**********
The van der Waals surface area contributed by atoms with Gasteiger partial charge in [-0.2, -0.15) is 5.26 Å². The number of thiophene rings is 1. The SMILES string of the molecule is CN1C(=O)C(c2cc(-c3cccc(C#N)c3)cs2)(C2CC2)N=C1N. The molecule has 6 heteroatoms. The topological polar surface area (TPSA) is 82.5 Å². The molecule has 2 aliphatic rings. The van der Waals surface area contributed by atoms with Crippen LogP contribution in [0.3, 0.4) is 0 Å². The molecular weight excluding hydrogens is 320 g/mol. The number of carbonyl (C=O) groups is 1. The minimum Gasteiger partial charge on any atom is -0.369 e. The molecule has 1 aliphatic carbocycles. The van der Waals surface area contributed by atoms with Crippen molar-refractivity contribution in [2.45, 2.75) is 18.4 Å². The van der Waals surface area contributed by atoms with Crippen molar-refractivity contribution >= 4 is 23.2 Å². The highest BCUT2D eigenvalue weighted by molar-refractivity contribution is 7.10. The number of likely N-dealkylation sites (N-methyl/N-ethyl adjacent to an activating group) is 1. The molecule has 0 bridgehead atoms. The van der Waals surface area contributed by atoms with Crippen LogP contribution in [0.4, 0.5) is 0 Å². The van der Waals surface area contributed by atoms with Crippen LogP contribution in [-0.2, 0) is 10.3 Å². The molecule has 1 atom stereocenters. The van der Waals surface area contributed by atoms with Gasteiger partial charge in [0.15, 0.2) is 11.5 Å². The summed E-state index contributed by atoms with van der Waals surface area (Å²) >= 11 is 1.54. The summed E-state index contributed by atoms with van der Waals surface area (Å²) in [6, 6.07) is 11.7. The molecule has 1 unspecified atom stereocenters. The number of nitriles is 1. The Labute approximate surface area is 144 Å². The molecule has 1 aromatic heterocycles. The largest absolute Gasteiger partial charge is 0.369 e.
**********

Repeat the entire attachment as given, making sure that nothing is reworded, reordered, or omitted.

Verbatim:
The van der Waals surface area contributed by atoms with Gasteiger partial charge in [-0.2, -0.15) is 5.26 Å². The number of thiophene rings is 1. The SMILES string of the molecule is CN1C(=O)C(c2cc(-c3cccc(C#N)c3)cs2)(C2CC2)N=C1N. The molecule has 6 heteroatoms. The topological polar surface area (TPSA) is 82.5 Å². The molecule has 2 aliphatic rings. The van der Waals surface area contributed by atoms with Crippen LogP contribution in [0.3, 0.4) is 0 Å². The molecular weight excluding hydrogens is 320 g/mol. The number of carbonyl (C=O) groups is 1. The minimum Gasteiger partial charge on any atom is -0.369 e. The molecule has 1 aliphatic carbocycles. The van der Waals surface area contributed by atoms with Crippen molar-refractivity contribution in [2.45, 2.75) is 18.4 Å². The van der Waals surface area contributed by atoms with Crippen molar-refractivity contribution >= 4 is 23.2 Å². The highest BCUT2D eigenvalue weighted by molar-refractivity contribution is 7.10. The number of likely N-dealkylation sites (N-methyl/N-ethyl adjacent to an activating group) is 1. The molecule has 0 bridgehead atoms. The van der Waals surface area contributed by atoms with Crippen LogP contribution in [0.4, 0.5) is 0 Å². The van der Waals surface area contributed by atoms with Crippen LogP contribution in [-0.2, 0) is 10.3 Å². The molecule has 1 atom stereocenters. The van der Waals surface area contributed by atoms with Gasteiger partial charge in [0.15, 0.2) is 11.5 Å². The summed E-state index contributed by atoms with van der Waals surface area (Å²) >= 11 is 1.54. The summed E-state index contributed by atoms with van der Waals surface area (Å²) in [6, 6.07) is 11.7. The molecule has 1 unspecified atom stereocenters. The number of nitriles is 1. The Labute approximate surface area is 144 Å². The molecule has 1 aromatic heterocycles. The largest absolute Gasteiger partial charge is 0.369 e.